• Phenotypic factors associated with lamb live weight and carcass composition measurements in an Irish multi-breed sheep population

    McGovern, Fiona Mary; McHugh, Noirin; Fitzmaurice, Shauna; Pabiou, Thierry; McDermott, Kevin; Wall, Eamon; Fetherstone, Nicola; Irish Department of Agriculture, Food and the Marine; MULTIREPRO (16/S/696); GREENBREED (17/S/235) (Oxford University Press (OUP), 2020-11-14)
    Understanding the phenotypic factors that affect lamb live weight and carcass composition is imperative to generating accurate genetic evaluations and further enables implementation of functional management strategies. This study investigated phenotypic factors affecting live weight across the growing season and traits associated with carcass composition in lambs from a multibreed sheep population. Four live weight traits and two carcass composition traits were considered for analysis namely; birth, preweaning, weaning, and postweaning weight, and ultrasound muscle depth and fat depth. A total of 427,927 records from 159,492 lambs collected from 775 flocks between the years 2016 and 2019, inclusive were available from the Irish national sheep database. Factors associated with live weight and carcass composition were determined using linear mixed models. The heaviest birth, preweaning, and weaning weights were associated with single born lambs (P < 0.001), however by postweaning, there was no difference observed in the weights of single and twin born lambs (P > 0.01). Breed class affected lamb live weight and carcass composition with terminal lambs weighing heaviest and having greater muscle depth than all other breed classes investigated (P < 0.001). Lambs born to first parity dams were consistently lighter, regardless of time of weighing (P < 0.001), while dams lambing for the first time as ewe lambs produced lighter lambs than those lambing for the first time as hoggets (P < 0.001). Greater heterosis coefficients (i.e., >90% and ≤100%) resulted in heavier lambs at weaning compared with lambs with lower levels of heterosis coefficients (P < 0.001). A heterosis coefficient class <10% resulted in lambs with greater muscle depth while recombination loss of <10% increased ultrasound fat depth (P < 0.001). Results from this study highlight the impact of multiple animal level factors on lamb live weight and carcass composition which will enable more accurate bio-economic models and genetic evaluations going forward.
  • Commercial beef farms excelling in terminal and maternal genetic merit generate more gross profit

    Kelly, David N; Connolly, K; Kelly, P; Cromie, A R; Murphy, C P; Sleator, R D; Berry, D P; Department of Agriculture, Food and the Marine Ireland; 17/s/235 (GreenBreed) (Oxford University Press (OUP), 2021-06-09)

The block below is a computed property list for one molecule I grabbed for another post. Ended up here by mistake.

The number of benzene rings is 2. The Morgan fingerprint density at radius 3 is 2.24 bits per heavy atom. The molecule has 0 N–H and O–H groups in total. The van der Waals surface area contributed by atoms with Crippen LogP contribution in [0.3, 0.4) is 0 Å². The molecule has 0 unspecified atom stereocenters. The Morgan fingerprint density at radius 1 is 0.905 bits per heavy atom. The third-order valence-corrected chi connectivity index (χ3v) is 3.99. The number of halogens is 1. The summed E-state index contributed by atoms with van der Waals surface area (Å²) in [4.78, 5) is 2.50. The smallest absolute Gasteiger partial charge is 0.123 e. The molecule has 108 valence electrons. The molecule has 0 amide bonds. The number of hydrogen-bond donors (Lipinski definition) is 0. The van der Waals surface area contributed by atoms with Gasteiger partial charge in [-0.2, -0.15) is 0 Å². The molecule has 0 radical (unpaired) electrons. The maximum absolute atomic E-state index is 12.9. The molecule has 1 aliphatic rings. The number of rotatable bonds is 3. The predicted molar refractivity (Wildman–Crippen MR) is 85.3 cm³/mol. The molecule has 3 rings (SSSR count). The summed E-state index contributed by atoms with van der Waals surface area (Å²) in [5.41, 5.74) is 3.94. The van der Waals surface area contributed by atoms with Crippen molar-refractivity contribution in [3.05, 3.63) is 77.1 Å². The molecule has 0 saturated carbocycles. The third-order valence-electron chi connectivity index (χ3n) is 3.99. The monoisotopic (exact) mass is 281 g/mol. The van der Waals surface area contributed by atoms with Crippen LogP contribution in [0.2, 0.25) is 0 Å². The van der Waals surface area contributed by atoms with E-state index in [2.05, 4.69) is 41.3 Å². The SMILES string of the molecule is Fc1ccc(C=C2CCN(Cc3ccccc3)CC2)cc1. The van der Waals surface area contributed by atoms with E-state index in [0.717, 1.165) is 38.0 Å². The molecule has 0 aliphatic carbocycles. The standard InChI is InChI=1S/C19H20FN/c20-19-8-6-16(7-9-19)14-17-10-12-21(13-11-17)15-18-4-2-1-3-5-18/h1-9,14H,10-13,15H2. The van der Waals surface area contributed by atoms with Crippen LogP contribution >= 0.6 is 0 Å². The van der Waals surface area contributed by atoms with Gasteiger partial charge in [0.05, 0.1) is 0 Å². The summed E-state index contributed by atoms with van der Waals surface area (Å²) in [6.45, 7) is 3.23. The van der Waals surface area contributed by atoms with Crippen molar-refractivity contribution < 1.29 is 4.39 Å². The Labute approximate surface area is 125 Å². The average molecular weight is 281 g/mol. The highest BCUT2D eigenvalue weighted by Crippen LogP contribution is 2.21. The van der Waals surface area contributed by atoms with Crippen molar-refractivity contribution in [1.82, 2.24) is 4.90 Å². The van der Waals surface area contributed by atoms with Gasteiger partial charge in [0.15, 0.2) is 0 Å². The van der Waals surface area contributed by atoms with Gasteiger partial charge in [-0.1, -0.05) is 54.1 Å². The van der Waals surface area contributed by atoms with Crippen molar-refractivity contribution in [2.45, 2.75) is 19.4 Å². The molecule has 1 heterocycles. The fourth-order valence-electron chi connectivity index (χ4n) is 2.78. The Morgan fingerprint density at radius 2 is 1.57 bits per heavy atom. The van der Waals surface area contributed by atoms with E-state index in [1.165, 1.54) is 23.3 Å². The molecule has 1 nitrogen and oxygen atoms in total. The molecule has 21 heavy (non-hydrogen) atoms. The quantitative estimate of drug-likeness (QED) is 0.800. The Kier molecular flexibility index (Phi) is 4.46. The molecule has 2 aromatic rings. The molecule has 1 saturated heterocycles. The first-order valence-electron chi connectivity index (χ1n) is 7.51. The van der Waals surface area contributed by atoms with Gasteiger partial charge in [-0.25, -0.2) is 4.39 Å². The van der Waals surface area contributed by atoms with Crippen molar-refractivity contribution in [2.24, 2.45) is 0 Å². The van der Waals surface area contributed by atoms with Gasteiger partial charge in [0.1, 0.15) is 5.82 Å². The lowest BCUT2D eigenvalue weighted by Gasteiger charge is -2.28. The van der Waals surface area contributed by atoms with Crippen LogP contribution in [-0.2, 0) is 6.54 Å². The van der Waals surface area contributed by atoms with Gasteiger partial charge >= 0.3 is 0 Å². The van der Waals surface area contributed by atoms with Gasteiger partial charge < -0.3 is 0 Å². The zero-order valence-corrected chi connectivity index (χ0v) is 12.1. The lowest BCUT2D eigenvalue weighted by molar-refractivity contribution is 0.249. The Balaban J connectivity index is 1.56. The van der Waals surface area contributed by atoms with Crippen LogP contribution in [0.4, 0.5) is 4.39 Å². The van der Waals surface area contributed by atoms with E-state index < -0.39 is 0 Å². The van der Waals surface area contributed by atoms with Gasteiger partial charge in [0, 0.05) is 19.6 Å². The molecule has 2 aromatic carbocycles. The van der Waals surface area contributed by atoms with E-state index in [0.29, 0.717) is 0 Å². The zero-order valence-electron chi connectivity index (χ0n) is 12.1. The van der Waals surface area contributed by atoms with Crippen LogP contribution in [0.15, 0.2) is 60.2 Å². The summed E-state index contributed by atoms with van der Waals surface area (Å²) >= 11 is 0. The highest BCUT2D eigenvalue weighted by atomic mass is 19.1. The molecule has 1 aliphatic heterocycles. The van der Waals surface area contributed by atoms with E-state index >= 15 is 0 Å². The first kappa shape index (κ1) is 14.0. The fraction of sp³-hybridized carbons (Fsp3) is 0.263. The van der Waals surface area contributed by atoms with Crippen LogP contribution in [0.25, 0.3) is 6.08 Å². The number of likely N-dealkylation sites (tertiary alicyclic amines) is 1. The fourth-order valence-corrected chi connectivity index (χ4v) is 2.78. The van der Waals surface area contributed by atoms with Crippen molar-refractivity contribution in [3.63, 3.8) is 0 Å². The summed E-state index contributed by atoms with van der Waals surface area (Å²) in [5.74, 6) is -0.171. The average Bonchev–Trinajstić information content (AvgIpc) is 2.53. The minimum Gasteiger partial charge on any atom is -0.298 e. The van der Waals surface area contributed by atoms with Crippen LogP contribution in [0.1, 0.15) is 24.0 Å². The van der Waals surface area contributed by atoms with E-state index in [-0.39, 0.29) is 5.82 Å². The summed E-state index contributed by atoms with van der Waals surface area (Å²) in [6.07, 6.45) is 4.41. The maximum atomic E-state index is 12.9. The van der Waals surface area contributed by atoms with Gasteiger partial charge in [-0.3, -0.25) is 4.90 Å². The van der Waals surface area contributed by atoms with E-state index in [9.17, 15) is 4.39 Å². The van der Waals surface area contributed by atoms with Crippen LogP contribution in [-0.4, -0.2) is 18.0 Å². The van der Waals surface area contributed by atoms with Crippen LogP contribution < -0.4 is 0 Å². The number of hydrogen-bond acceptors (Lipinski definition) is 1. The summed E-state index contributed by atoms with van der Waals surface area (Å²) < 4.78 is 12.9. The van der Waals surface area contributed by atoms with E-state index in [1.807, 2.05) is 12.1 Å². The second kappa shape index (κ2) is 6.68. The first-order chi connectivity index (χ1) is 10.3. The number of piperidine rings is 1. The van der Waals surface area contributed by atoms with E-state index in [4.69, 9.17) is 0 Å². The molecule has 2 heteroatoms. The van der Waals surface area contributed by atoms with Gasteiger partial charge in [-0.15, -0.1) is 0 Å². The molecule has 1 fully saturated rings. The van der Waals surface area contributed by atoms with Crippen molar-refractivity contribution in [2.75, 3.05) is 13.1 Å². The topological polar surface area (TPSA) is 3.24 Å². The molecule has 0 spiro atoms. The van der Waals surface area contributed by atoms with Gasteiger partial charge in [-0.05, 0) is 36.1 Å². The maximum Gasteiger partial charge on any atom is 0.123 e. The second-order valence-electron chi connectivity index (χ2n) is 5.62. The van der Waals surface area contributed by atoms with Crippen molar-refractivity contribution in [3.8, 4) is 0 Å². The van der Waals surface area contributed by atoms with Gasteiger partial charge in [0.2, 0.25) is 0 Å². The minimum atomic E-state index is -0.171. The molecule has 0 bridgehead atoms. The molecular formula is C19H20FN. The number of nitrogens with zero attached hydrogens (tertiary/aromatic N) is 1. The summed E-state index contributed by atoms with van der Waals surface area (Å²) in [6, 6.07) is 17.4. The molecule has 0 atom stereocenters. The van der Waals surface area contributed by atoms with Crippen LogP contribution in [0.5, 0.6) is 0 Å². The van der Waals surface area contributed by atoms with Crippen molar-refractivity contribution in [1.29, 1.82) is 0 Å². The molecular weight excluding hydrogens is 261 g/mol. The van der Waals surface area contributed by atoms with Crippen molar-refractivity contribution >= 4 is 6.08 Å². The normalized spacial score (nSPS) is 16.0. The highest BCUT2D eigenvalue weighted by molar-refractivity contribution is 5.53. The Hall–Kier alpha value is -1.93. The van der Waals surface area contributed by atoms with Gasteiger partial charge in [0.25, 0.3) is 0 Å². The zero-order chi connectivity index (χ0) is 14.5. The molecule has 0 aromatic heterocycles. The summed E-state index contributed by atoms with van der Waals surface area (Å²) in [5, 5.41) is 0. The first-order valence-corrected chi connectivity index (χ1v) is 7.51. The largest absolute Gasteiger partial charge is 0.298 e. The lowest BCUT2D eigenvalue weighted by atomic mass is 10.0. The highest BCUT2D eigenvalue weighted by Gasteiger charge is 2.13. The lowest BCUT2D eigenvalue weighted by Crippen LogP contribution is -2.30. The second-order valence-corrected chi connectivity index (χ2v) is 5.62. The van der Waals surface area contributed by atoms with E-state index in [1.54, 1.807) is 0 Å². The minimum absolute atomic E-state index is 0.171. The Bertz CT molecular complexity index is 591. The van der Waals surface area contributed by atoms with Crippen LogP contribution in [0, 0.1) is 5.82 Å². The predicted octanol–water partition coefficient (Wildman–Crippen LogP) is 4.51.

Validation of beef total merit breeding indexes for improving performance and profitability has previously been undertaken at the individual animal level; however, no herd-level validation of beef genetic merit and profit has been previously investigated. The objective of the present study was to quantify the relationship between herd profitability and both herd-average terminal and maternal genetic merit across 1,311 commercial Irish beef herds. Herd-level physical and financial performance data were available from a financial benchmarking tool used by Irish farmers and their extension advisors. Animal genetic merit data originated from the Irish Cattle Breeding Federation who undertake the national beef and dairy genetic evaluations. Herd-average genetic merit variables included the terminal index of young animals, the maternal index of dams, and the terminal index of service sires. The herds represented three production systems: 1) cow-calf to beef, 2) cow-calf to weanling/yearling, and 3) weanling/yearling to beef. Associations between herd financial performance metrics and herd average genetic merit variables were quantified using a series of linear mixed models with year, production system, herd size, stocking rate, concentrate input, and the two-way interactions between production system and herd size, stocking rate, and concentrate input included as nuisance factors. Herd nested within the county of Ireland (n = 26) was included as a repeated effect. Herds with young cattle excelling in terminal index enjoyed greater gross and net profit per hectare (ha), per livestock unit (LU), and per kg net live-weight output. The change in gross profit per LU per unit change in the terminal index of young animals was €1.41 (SE = 0.23), while the respective regression coefficient for net profit per LU was €1.37 (SE = 0.30); the standard deviation of the terminal index is €37. Herd-average dam maternal index and sire terminal index were both independently positively associated with gross profit per ha and gross profit per LU. Each one unit increase in dam maternal index (standard deviation of €38) was associated with a €1.40 (SE = 0.48) and €0.76 (SE = 0.29) greater gross profit per ha and per LU, respectively. Results from the present study at the herd-level concur with previous validation studies at the individual animal level thus instilling further confidence among stakeholders as to the expected improvement in herd profitability with improving genetic merit.